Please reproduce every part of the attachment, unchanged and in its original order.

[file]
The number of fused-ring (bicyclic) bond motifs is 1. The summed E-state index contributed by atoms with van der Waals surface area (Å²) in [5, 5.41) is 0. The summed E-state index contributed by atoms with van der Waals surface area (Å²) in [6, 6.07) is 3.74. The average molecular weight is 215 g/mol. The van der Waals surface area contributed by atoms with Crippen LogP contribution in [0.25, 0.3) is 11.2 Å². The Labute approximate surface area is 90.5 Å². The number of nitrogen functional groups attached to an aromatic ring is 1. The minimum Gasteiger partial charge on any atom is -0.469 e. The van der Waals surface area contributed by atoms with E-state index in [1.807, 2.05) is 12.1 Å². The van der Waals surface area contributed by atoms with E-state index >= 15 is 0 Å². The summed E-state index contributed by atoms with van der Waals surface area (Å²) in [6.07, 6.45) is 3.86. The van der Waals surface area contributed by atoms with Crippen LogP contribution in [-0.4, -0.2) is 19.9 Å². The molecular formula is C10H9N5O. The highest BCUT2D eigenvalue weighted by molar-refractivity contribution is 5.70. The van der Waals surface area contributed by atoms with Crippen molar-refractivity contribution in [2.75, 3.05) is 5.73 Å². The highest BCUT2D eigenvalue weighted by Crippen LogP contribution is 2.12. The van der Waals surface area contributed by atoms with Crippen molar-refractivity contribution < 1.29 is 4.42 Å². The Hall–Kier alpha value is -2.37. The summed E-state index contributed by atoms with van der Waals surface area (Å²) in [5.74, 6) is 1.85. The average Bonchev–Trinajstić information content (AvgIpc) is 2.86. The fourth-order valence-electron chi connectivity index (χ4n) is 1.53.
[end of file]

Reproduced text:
The number of fused-ring (bicyclic) bond motifs is 1. The summed E-state index contributed by atoms with van der Waals surface area (Å²) in [5, 5.41) is 0. The summed E-state index contributed by atoms with van der Waals surface area (Å²) in [6, 6.07) is 3.74. The average molecular weight is 215 g/mol. The van der Waals surface area contributed by atoms with Crippen LogP contribution in [0.25, 0.3) is 11.2 Å². The Labute approximate surface area is 90.5 Å². The number of nitrogen functional groups attached to an aromatic ring is 1. The minimum Gasteiger partial charge on any atom is -0.469 e. The van der Waals surface area contributed by atoms with E-state index in [1.807, 2.05) is 12.1 Å². The van der Waals surface area contributed by atoms with E-state index >= 15 is 0 Å². The summed E-state index contributed by atoms with van der Waals surface area (Å²) in [6.07, 6.45) is 3.86. The van der Waals surface area contributed by atoms with Crippen LogP contribution in [-0.4, -0.2) is 19.9 Å². The molecular formula is C10H9N5O. The highest BCUT2D eigenvalue weighted by molar-refractivity contribution is 5.70. The van der Waals surface area contributed by atoms with Crippen molar-refractivity contribution in [2.75, 3.05) is 5.73 Å². The highest BCUT2D eigenvalue weighted by Crippen LogP contribution is 2.12. The van der Waals surface area contributed by atoms with Crippen molar-refractivity contribution < 1.29 is 4.42 Å². The Hall–Kier alpha value is -2.37. The summed E-state index contributed by atoms with van der Waals surface area (Å²) in [5.74, 6) is 1.85. The average Bonchev–Trinajstić information content (AvgIpc) is 2.86. The fourth-order valence-electron chi connectivity index (χ4n) is 1.53.